Lithuanian Prime Minister Algirdas Butkevicius demanded neighboring Belarus stop work on its first nuclear power plant until it proves the project complies with international treaties and nuclear safety standards.
Lithuania sent Belarus two diplomatic notes over the past month to protest earth-moving and other initial work for the plant near the border town of Ostrovets, 40 kilometers (25 miles) from Vilnius, the Lithuanian capital, Butkevicius said.
“We have many concerns about safety and information we’ve asked for hasn’t been provided,” the premier said today on Lithuanian public radio. “We urge Belarus to refrain from unilateral actions, we await their response and expect them to abide by international treaties they’ve signed.”
A United Nations committee in April said Belarus wasn’t abiding by the terms of the Espoo Convention on cross-border environmental issues at the site chosen for its plant or information provided to neighboring states and the public. The former Soviet republic plans to erect two Russian-built reactors at Ostrovets to reduce its dependence on imported Russian gas.
“Under requirements of the Espoo Convention, construction of this plant definitely can’t begin,” Butkevicius said. “We’re going to actively seek to draw the attention of international organizations, stressing that the environmental impact assessment with Lithuania hasn’t been completed.”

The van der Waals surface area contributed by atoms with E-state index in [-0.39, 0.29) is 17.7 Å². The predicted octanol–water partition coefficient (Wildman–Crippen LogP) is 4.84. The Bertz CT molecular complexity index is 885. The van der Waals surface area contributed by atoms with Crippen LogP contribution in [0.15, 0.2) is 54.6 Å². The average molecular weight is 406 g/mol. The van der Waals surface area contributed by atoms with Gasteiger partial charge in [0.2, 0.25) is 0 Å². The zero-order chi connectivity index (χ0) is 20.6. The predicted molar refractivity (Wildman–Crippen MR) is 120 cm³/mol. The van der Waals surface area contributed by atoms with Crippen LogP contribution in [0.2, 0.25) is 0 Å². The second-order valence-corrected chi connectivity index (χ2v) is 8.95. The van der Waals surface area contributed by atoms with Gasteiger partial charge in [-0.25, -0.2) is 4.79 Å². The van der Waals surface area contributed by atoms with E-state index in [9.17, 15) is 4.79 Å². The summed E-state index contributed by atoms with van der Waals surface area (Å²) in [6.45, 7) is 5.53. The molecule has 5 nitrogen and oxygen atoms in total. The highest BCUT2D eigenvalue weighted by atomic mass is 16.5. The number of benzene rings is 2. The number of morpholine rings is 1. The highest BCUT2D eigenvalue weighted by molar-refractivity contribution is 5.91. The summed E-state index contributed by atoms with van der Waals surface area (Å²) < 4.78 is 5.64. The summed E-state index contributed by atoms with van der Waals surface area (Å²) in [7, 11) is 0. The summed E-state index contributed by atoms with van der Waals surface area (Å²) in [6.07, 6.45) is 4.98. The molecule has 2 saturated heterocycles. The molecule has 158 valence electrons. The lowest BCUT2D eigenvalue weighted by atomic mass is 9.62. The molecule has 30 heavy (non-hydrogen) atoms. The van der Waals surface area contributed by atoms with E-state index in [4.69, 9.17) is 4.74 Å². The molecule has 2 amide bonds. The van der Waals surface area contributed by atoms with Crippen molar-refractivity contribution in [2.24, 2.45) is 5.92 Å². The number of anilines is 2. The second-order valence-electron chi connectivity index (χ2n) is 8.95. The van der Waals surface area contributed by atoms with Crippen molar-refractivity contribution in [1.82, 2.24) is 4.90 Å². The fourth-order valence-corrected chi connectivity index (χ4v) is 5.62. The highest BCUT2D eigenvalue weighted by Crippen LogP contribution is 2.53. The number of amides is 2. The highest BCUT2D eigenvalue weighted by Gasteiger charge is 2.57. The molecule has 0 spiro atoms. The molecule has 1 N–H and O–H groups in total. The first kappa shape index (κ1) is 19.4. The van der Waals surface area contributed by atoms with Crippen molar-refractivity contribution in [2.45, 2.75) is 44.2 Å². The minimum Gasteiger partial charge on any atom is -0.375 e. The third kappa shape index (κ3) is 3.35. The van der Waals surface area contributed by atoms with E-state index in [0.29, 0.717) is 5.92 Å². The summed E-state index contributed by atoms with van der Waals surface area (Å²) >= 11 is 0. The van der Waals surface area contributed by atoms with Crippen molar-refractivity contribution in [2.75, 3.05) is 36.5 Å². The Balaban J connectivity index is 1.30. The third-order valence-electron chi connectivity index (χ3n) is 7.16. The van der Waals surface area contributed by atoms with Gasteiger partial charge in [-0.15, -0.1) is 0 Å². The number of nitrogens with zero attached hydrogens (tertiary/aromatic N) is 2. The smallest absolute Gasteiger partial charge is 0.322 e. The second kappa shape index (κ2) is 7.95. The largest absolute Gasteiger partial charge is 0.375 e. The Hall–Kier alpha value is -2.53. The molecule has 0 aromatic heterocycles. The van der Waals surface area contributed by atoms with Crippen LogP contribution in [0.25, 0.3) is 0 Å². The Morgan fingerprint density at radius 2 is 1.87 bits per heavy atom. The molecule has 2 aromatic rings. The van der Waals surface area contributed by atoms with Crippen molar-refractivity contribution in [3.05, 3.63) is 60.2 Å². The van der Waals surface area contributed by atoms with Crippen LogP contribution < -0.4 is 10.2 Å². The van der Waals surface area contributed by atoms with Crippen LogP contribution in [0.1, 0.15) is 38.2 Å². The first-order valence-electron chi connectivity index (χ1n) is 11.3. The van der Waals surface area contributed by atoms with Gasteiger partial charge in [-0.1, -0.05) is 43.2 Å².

Belarusian Foreign Ministry Spokesman Andrey Savinykh said his country provided “precise and detailed” answers to all of Lithuania’s questions almost a year ago, and the Baltic neighbor has since ignored offers to hold consultations on disputed issues.
“We have the impression that Lithuania actively seeks to avoid participating in measures foreseen in the Espoo Convention,” Savinykh said today by phone from Minsk. “Lithuania is not ready for dialogue, and I would rather not speculate on its motives.”
The Geneva-based Implementation Committee for the Espoo Convention, in its April decision, said Belarus at times approached requirements for dialogue with abutting countries as “mere formalities,” not fully addressing key issues and sometimes not responding at all to specific queries.
Belarusian President Aleksandr Lukashenko fixed Ostrovets as the site for the new nuclear plant by decree in September 2011, before an environmental impact assessment had been completed. Since then the government has failed to explain why that site is better than alternatives and detail “the specific impact on human health and safety,” the committee said.
Latvia, Poland and Ukraine, which also share borders with Belarus and are parties to the Espoo Convention, hadn’t lodged objections to the Belarusian nuclear plant, the Implementation Committee said in its report. Russia, which isn’t a party to the treaty, is helping to finance the project.
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